Credit: Courtesy of Stone Brewing Co. & Sierra Nevada Brewing Co.

In the world of craft beer, few names command the drinking audience of Sierra Nevada and Stone – two of America’s largest and most respected brewers. Though one of these elder statesmen of the brewing industry is a bit more elder than the other – Sierra launched way back in 1980; Stone is comparatively an adolescent, opening in 1996 – the two companies have a number of similarities. Sierra Nevada helped bring hoppy beers to the mainstream with their Pale Ale back when hops were not well-liked by American drinking palates. Over a decade later, those change in tastes that Sierra Nevada helped facilitate allowed Stone to blow the lid off the hop craze, bring massive beers to the masses and earn a reputation as one of the world’s best breweries.

Now, for the first time, these two breweries have collaborated on the NxS IPA– call it a beer nearly 20 years in the making.

So why finally collaborate after all these years? “Before [our collaboration program] Beer Camp Across America, we’d hardly dipped a toe into making collaboration beers, really,” Sierra Nevada founder Ken Grossman told us via email. “But sometimes things just click—over beers at a festival or event of some kind. You can imagine some really neat stuff when two or more brewers throw out creative ideas. California has more than 600 breweries now, and Stone has always been a leader. We’ve both been at it a while, we both love hops, and it was time to make something West Coast and wacky together.”

Stone had a similarly gushing take. “Since Sierra Nevada Brewing Co. has been an inspiration for Stone and myself for many years, we were thrilled to be asked to brew a beer with one of the most admired craft brewers,” said Stone Brewmaster Mitch Steele in a statement. “When brainstorming this collaborative recipe, there was no doubt that we should brew a memorable IPA and we wanted to combine unique elements from each brewer.”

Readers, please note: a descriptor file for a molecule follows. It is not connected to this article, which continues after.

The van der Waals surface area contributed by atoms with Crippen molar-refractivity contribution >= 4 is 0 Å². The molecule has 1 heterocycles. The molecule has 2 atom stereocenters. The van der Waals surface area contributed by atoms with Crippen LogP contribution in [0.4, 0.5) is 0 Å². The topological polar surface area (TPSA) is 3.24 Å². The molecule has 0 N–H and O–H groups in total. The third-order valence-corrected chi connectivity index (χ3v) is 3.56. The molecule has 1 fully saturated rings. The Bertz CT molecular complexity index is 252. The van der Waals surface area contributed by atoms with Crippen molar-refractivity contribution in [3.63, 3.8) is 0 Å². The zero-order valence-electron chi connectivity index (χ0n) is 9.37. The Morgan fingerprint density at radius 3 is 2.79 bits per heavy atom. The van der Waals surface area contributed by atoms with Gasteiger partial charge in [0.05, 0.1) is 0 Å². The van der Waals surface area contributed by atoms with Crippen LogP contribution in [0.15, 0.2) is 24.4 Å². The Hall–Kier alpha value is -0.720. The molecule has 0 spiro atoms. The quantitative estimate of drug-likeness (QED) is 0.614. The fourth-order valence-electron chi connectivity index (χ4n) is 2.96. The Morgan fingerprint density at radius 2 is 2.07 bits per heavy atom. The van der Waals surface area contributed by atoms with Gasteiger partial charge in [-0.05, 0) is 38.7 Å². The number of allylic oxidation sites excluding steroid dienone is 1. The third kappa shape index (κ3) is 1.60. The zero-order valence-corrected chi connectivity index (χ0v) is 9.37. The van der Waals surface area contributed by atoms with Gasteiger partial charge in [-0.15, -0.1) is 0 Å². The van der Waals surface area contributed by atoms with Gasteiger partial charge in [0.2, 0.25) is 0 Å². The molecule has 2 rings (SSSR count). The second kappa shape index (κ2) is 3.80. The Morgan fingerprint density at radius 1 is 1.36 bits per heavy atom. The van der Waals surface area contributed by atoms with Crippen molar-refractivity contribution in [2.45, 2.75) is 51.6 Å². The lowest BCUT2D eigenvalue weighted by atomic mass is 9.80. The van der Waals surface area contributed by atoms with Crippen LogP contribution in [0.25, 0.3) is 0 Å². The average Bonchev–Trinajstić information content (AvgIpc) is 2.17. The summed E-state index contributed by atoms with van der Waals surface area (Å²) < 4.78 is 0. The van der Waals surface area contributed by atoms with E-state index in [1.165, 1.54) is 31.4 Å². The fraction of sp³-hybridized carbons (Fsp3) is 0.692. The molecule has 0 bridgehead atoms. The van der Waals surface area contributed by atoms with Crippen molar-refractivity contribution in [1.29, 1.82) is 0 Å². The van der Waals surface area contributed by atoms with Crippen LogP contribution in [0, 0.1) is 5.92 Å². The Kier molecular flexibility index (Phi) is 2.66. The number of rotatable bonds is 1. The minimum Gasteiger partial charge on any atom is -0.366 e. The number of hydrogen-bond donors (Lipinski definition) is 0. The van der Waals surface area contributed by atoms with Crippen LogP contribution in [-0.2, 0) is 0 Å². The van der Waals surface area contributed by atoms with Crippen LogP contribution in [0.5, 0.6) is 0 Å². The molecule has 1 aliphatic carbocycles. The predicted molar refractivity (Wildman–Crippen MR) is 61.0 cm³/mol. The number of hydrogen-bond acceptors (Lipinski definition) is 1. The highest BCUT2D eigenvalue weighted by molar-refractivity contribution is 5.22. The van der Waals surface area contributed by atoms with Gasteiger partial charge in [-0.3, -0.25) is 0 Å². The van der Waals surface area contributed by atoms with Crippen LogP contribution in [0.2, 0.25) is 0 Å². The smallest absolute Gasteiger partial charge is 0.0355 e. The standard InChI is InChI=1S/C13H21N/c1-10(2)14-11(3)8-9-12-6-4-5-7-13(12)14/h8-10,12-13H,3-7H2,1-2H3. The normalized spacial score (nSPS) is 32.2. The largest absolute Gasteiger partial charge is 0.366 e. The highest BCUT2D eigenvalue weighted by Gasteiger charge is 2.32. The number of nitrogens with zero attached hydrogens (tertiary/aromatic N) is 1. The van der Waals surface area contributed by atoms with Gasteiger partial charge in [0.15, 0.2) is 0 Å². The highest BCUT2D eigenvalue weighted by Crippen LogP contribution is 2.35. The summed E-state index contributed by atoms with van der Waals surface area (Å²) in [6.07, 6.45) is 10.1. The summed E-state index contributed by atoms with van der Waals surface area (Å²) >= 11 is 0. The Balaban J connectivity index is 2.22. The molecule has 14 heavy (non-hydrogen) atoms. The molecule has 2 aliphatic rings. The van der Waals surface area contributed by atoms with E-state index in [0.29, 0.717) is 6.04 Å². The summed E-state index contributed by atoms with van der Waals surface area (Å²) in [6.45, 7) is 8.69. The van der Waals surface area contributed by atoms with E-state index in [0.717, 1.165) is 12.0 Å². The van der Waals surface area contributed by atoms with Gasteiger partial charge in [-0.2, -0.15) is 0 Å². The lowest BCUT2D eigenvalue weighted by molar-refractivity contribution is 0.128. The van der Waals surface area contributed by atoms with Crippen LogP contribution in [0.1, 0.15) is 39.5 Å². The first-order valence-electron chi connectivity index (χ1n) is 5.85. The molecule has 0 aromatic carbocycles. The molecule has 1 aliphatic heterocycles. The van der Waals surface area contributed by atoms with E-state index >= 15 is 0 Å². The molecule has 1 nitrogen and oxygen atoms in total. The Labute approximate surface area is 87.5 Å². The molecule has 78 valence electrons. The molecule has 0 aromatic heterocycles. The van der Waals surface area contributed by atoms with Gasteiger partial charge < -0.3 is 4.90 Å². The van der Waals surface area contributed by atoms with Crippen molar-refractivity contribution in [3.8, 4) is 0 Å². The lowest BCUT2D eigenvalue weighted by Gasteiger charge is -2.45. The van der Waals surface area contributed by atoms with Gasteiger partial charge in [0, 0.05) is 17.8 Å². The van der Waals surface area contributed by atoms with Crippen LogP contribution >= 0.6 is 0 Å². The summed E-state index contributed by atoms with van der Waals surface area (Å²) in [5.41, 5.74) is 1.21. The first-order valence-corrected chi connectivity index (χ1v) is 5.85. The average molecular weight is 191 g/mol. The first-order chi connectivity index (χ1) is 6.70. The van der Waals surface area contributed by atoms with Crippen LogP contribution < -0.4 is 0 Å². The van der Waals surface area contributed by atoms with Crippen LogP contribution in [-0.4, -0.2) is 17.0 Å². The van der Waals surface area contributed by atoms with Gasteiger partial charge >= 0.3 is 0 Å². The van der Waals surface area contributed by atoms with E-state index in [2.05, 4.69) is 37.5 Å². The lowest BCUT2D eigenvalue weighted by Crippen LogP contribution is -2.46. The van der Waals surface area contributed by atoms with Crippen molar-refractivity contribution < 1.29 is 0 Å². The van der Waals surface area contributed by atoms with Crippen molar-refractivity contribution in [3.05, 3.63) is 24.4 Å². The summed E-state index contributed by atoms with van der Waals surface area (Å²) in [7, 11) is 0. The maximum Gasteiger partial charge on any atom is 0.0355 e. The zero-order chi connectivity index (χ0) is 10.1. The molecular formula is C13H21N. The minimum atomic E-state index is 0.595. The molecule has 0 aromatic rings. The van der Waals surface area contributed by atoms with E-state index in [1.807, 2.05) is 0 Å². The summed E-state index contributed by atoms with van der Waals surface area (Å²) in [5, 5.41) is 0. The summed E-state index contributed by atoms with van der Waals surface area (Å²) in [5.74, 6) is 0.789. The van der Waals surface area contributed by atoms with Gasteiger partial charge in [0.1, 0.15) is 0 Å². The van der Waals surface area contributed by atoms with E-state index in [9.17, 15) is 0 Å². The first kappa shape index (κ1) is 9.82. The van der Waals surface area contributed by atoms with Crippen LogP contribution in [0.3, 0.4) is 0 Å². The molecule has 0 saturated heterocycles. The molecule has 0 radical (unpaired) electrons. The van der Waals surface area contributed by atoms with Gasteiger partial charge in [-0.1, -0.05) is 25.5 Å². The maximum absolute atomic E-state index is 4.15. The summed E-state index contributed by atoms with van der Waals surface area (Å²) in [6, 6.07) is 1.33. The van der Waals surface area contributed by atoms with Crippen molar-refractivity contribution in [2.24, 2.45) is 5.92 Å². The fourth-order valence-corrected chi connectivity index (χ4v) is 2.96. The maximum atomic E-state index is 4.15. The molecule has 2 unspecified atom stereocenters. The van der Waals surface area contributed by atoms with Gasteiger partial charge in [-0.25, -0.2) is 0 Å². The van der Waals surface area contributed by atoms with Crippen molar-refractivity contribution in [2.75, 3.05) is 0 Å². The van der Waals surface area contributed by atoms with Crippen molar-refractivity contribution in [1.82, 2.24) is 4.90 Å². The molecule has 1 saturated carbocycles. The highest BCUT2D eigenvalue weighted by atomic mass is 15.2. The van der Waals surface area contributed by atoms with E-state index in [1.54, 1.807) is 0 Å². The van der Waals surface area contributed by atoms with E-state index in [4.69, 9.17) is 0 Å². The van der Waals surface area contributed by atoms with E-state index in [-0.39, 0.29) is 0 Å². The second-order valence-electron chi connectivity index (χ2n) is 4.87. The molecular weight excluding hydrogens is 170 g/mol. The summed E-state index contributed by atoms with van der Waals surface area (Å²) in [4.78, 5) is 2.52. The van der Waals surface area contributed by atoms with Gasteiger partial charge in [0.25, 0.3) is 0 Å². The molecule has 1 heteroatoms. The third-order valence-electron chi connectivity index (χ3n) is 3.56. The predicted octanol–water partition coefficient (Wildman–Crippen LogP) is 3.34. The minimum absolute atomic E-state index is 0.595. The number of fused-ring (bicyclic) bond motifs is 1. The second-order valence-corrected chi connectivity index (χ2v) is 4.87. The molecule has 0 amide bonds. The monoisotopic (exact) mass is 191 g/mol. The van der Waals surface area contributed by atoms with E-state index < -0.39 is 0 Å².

The result was two identical IPAs, brewed and finished separately, that were then blended together to create the final product. The first batch was aged in a mix of gin-infused bourbon barrels and rye whiskey barrels at the Stone barrel warehouse. The second batch, brewed a month later, was “generously” dry-hopped, assumedly representing more of the Sierra Nevada side of things.

The result is a solid 8.2 percent ABV IPA that despite all the talk of barrel aging, smells and tastes very hop forward, coming on with a bit of fruity hoppiness but finishing long and dry with plenty of piney and herbaceous bitterness. A touch of creaminess and spirit flavor may linger on the tongue afterwards, but not a ton. Hops definitely plays the predominate role here, which is probably fitting given the breweries involved.

Is it a collaboration worthy of the big names involved? Though the beer is certainly good, the whole thing is a bit like the Mayweather vs. Pacaquiao fight: With so many years behind them, the result could never possibly be as amazing as the hype. That said, it was good to see those two acclaimed fighters finally step into the ring. Same here: It’s cool to see Stone and Sierra Nevada acknowledge each other in beer form and make something as drinkable as any beer in their combined catalog.